Scientists have uncovered a new class of galaxies with supermassive black hole winds that are energetic enough to suppress future star formation.
Scientists have uncovered a new class of galaxies with supermassive black hole winds that are energetic enough to suppress future star formation.
Using data from NASA's Great Observatories, astronomers have found the best evidence yet for cosmic seeds in the early universe that should grow into supermassive black holes.
An international team of astrophysicists, including Professor Phil Charles from the University of Southampton, have detected an intense wind from one of the closest known black holes to the Earth.
Findings by Rutgers and other scientists could help shed light on how galaxies and their supermassive black holes form.
Astronomers have uncovered a near-record-breaking supermassive black hole, weighing 17 billion suns, in an unlikely place: in the center of a galaxy in a sparsely populated area of the universe.
Last February a team of astronomers reported detecting an afterglow from a mysterious event called a fast radio burst, which would pinpoint the precise position of the burst's origin, a longstanding goal in studies of these mysterious events.
New research led by astrophysicists at York University has revealed the fastest winds ever seen at ultraviolet wavelengths near a supermassive black hole.
After completing a long series of tests on the spacecraft and payload, the ESA mission LISA Pathfinder has started its science mission.
The placid appearance of NGC 4889 can fool the unsuspecting observer.
The Star Wars franchise has featured the fictitious "Death Star," which can shoot powerful beams of radiation across space. The universe, however, produces phenomena that often surpass what science fiction can conjure.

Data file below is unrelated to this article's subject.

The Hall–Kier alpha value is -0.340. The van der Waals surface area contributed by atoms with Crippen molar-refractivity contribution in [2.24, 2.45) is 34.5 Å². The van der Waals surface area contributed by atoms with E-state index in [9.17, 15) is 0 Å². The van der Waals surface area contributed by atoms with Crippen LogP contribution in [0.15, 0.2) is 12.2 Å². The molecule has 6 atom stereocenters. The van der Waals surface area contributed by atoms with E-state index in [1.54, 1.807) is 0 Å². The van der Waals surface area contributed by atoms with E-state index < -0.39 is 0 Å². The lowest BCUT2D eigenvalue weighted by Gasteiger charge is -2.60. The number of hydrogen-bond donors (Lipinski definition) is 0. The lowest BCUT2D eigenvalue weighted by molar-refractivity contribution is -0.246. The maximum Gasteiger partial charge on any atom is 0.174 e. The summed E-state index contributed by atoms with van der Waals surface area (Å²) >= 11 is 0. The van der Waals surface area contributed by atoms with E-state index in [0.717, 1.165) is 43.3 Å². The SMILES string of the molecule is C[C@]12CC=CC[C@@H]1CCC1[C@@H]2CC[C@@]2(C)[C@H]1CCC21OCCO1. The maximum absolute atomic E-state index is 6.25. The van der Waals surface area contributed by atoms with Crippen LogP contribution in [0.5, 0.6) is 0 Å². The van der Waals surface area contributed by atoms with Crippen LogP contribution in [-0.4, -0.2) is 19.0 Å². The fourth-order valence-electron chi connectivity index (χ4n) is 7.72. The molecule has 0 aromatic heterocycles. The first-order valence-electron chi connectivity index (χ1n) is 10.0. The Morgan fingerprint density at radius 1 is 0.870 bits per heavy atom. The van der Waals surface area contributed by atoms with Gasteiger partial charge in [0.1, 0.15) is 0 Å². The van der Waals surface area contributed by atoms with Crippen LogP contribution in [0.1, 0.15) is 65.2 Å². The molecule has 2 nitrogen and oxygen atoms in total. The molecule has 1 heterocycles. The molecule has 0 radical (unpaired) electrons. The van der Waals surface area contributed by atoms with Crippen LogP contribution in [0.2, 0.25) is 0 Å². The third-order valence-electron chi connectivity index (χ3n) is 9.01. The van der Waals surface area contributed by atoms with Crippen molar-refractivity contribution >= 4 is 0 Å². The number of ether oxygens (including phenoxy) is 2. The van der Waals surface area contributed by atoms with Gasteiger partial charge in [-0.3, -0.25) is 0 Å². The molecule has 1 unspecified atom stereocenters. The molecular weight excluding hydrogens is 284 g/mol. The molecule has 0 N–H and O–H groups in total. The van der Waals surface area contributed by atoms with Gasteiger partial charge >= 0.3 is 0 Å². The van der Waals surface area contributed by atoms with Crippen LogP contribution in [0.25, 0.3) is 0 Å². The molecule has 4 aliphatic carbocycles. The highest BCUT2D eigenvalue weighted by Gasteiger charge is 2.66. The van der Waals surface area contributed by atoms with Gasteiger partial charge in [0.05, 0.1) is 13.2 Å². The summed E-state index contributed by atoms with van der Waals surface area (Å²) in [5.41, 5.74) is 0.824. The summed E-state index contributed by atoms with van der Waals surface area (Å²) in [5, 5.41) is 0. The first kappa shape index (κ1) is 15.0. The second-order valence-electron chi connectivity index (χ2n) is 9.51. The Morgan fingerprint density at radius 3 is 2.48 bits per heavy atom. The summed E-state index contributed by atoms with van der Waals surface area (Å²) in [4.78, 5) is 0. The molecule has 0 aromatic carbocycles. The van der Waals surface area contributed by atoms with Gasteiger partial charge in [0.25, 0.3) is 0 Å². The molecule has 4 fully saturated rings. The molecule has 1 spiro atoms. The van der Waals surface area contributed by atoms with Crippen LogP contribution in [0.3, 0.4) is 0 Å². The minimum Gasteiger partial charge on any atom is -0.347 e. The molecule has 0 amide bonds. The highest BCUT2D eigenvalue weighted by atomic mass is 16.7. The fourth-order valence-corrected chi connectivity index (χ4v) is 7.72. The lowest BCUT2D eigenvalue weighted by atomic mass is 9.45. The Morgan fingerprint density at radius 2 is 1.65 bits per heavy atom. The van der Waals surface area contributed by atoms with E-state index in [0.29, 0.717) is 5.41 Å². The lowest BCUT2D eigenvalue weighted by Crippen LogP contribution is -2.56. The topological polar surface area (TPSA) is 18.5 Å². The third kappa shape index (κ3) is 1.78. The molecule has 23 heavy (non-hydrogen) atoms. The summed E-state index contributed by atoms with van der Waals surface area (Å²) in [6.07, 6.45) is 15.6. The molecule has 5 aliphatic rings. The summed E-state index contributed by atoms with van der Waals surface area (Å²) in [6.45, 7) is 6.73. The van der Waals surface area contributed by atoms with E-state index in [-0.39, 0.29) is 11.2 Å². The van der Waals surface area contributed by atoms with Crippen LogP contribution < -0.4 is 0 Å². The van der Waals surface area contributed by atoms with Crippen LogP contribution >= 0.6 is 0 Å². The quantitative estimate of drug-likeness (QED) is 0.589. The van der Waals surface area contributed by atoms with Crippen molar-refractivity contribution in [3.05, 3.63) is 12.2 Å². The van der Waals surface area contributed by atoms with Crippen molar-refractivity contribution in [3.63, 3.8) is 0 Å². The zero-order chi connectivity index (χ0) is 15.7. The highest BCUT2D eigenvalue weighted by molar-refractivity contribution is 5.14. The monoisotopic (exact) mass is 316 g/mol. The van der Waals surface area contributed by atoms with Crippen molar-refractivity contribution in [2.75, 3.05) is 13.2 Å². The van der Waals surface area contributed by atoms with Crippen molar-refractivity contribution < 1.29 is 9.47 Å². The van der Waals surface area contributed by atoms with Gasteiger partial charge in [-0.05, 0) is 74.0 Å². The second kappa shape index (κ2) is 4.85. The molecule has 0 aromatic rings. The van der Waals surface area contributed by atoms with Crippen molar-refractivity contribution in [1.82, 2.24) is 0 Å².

A team of astronomers led by Tomoharu Oka, a professor at Keio University in Japan, has found an enigmatic gas cloud, called CO-0.40-0.22, only 200 light years away from the center of the Milky Way.
Zooming in on black holes is the main mission for the newly installed instrument GRAVITY at ESO's Very Large Telescope in Chile.
A team of researchers led by Eric Schlegel, Vaughn Family Endowed Professor in Physics at The University of Texas at San Antonio (UTSA), has discovered a powerful galactic blast produced by a giant black hole about 26 million light years from Earth.
Most people think of black holes as giant vacuum cleaners sucking in everything that gets too close.
The baffling and strange behaviors of black holes have become somewhat less mysterious recently, with new observations from NASA's Explorer missions Swift and the Nuclear Spectroscopic Telescope Array, or NuSTAR.
When a star comes too close to a black hole, the intense gravity of the black hole results in tidal forces that can rip the star apart.
Astronomers have discovered a previously unknown link between the way young stars grow and the way black holes and other exotic space objects feed from their surroundings.
Three orbiting X-ray space telescopes have detected an increased rate of X-ray flares from the usually quiet giant black hole at the center of our Milky Way galaxy after new long-term monitoring.
Entangled by gravity and destined to merge, two candidate black holes in a distant galaxy appear to be locked in an intricate dance.
Astronomers using NASA's Hubble Space Telescope have found that Markarian 231 (Mrk 231), the nearest galaxy to Earth that hosts a quasar, is powered by two central black holes furiously whirling about each other.
Astronomers using NASA's Chandra X-ray Observatory and the 6.5-meter Clay Telescope in Chile have identified the smallest supermassive black hole ever detected in the center of a galaxy.